Jim’s passion for software started in 8th grade, programming on punch cards and paper tape.  Continuing to program in high school, Jim won numerous awards in the Baltimore County Science Fair.  He then supported himself with programming work while earning math and computer science degrees at the University of Maryland.  After working various software development and systems administration jobs, he put his interest in language and logic to work in law school and a legal career.  Through years of education, work, and patent practice, he has lived through the computing revolution firsthand.  As an attorney, there are few areas of computing where Jim hasn’t obtained meaningful quality patents.

While patent practice feeds Jim’s curiosity and fascination with software, it also challenges and rewards.  Drafting a patent application requires learning new and often complex technology.  And there is little room for legal error when translating an invention into something that must be understandable to engineers, patent examiners, and judges, sometimes across the world.  Turning patent applications into useful legal instruments requires staying abreast of a rapidly changing body of law and applying that legal understanding with constant purpose and efficiency.  The rewards are many; a difficult puzzle solved, a client holding a patent with the breadth and legal strength to be enforced, and another piece of science and technology available to the public.

One test of patent work is whether acquired patents are employed to some benefit, and one way to accomplish this is to craft patents that will have lasting relevance.  When Jim works on a patent he tries to anticipate how the relevant field might change in the future, where competitors are and where they are moving, which features of an invention are most likely to be imitated, etc.  Trends and expected changes in the law also shape his craftwork, since the law is always changing but issued patents are fixed in time.  Along with a focus on patent breadth and practicality, this approach has served his clients well; he has identified and directed the prosecution of dozens of patents infringed by competing products, and many of the patents he has obtained have been monetized through licensing or leveraged during cross-licensing negotiations.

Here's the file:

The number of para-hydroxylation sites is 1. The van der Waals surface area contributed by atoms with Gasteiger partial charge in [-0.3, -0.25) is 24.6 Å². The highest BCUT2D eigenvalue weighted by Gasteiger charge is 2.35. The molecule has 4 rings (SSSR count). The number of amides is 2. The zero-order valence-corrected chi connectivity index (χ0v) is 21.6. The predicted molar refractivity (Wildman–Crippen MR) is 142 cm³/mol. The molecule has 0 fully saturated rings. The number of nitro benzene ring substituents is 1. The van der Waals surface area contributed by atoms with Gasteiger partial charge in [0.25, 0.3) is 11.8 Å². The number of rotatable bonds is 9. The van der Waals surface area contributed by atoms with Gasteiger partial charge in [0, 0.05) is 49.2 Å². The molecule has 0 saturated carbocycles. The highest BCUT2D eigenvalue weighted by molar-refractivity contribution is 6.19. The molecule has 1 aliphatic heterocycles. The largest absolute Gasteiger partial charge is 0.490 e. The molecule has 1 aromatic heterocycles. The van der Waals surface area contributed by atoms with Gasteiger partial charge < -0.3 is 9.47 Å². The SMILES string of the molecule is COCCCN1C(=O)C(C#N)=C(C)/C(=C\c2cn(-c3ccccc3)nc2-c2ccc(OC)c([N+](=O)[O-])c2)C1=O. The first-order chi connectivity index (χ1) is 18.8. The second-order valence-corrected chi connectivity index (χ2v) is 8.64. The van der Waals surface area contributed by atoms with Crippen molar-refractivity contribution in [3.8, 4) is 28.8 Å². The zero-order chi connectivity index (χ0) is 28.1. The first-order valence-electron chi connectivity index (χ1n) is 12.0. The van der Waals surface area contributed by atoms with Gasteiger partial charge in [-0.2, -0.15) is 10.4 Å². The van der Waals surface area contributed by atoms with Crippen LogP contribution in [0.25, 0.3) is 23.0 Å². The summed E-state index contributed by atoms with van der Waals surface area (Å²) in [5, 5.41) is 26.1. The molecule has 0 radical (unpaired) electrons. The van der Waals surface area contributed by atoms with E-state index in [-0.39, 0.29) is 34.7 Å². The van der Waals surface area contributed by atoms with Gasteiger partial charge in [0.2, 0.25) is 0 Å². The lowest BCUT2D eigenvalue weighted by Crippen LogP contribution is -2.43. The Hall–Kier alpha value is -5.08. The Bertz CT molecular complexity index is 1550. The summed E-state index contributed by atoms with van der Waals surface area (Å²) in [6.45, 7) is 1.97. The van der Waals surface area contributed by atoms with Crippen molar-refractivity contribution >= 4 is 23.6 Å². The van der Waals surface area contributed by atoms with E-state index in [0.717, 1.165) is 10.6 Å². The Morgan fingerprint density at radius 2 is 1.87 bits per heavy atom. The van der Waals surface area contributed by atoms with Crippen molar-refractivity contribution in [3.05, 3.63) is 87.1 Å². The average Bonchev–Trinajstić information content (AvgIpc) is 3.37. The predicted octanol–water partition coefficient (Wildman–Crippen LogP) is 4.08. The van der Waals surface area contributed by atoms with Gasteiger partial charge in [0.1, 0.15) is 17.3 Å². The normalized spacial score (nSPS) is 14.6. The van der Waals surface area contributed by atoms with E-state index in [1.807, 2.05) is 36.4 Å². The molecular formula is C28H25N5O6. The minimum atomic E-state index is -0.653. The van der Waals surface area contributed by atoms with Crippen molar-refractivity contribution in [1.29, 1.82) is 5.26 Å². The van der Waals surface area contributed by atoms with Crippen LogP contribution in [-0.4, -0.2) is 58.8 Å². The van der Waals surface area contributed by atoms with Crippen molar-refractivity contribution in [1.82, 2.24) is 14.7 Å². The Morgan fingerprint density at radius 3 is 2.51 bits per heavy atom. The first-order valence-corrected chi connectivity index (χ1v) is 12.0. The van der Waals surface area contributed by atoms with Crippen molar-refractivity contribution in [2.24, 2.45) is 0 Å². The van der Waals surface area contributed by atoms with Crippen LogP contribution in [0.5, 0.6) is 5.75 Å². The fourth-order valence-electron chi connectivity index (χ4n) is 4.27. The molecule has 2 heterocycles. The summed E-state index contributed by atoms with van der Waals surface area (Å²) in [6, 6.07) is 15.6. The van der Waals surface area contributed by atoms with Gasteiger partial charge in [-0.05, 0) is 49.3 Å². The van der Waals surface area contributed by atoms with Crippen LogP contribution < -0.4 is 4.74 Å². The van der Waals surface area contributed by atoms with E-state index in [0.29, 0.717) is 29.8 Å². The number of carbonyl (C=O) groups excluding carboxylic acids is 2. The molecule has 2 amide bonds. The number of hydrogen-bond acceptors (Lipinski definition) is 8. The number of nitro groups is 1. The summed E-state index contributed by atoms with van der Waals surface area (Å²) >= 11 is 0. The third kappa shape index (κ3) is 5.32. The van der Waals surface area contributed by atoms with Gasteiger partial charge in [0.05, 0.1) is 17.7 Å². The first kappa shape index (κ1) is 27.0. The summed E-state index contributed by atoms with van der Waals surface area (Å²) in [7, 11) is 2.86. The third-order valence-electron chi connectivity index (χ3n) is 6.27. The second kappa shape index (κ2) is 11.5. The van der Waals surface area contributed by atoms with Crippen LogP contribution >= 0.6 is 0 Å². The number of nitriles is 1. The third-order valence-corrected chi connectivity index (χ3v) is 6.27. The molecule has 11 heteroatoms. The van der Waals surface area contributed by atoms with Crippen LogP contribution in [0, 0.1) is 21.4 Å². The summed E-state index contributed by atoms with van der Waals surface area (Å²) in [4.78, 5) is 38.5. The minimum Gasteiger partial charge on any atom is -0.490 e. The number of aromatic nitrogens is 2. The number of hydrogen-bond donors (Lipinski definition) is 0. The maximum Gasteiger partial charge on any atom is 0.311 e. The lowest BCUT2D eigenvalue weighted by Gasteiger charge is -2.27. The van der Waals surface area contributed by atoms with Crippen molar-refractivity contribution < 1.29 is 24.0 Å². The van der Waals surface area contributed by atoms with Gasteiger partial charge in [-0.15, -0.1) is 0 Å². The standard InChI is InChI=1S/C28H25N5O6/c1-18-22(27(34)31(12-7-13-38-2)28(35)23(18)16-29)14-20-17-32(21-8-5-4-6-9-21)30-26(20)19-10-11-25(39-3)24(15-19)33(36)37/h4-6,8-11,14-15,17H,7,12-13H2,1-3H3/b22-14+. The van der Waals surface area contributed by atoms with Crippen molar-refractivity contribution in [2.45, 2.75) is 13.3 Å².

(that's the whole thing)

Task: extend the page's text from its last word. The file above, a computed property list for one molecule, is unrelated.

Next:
In addition to drafting and prosecuting patents, Jim reviews patent portfolios for valuation and to inform business decisions, advises foreign and domestic attorneys on patent strategy, formulates infringement opinions, reviews invention disclosures, conducts patent harvesting sessions with inventors, and performs other services that require extensive technical and legal knowledge.  Jim is also well versed in copyright and trade secret law and how these other forms of intellectual property relate to patents.

In Jim’s spare time he enjoys fishing with his sons, archery, hiking, bicycling, reading, cooking, and aggressive yardwork.

Focus Areas
  • Patent Procurement
  • Patent Disputes
Education
  • University of Memphis Law School, J.D.
  • University of Maryland, B.S., Computer Science and Mathematics
Admissions
  • District of Columbia Bar
  • Maryland State Bar Association
  • United States Patent and Trademark Office